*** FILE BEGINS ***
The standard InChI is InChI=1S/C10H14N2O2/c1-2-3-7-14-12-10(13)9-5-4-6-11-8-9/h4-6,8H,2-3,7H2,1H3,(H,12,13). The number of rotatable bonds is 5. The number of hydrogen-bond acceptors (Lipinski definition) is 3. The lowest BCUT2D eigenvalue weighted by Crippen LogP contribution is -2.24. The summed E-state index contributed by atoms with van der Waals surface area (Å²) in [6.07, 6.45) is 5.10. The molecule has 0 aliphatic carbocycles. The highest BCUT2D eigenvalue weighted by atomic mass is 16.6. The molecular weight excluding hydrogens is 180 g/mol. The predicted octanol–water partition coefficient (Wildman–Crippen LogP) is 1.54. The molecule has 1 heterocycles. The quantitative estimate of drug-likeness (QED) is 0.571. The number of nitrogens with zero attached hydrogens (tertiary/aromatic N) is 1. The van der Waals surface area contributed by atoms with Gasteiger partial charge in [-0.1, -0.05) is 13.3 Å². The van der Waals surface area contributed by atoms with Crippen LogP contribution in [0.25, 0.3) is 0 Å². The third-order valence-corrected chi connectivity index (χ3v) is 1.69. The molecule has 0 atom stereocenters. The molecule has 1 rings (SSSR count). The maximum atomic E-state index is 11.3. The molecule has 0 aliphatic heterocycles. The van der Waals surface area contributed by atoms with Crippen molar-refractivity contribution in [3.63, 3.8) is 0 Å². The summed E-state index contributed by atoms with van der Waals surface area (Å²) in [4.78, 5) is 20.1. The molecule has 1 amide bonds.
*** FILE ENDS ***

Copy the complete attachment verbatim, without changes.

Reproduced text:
The standard InChI is InChI=1S/C10H14N2O2/c1-2-3-7-14-12-10(13)9-5-4-6-11-8-9/h4-6,8H,2-3,7H2,1H3,(H,12,13). The number of rotatable bonds is 5. The number of hydrogen-bond acceptors (Lipinski definition) is 3. The lowest BCUT2D eigenvalue weighted by Crippen LogP contribution is -2.24. The summed E-state index contributed by atoms with van der Waals surface area (Å²) in [6.07, 6.45) is 5.10. The molecule has 0 aliphatic carbocycles. The highest BCUT2D eigenvalue weighted by atomic mass is 16.6. The molecular weight excluding hydrogens is 180 g/mol. The predicted octanol–water partition coefficient (Wildman–Crippen LogP) is 1.54. The molecule has 1 heterocycles. The quantitative estimate of drug-likeness (QED) is 0.571. The number of nitrogens with zero attached hydrogens (tertiary/aromatic N) is 1. The van der Waals surface area contributed by atoms with Gasteiger partial charge in [-0.1, -0.05) is 13.3 Å². The van der Waals surface area contributed by atoms with Crippen LogP contribution in [0.25, 0.3) is 0 Å². The third-order valence-corrected chi connectivity index (χ3v) is 1.69. The molecule has 0 atom stereocenters. The molecule has 1 rings (SSSR count). The maximum atomic E-state index is 11.3. The molecule has 0 aliphatic heterocycles. The van der Waals surface area contributed by atoms with Crippen molar-refractivity contribution in [3.63, 3.8) is 0 Å². The summed E-state index contributed by atoms with van der Waals surface area (Å²) in [4.78, 5) is 20.1. The molecule has 1 amide bonds.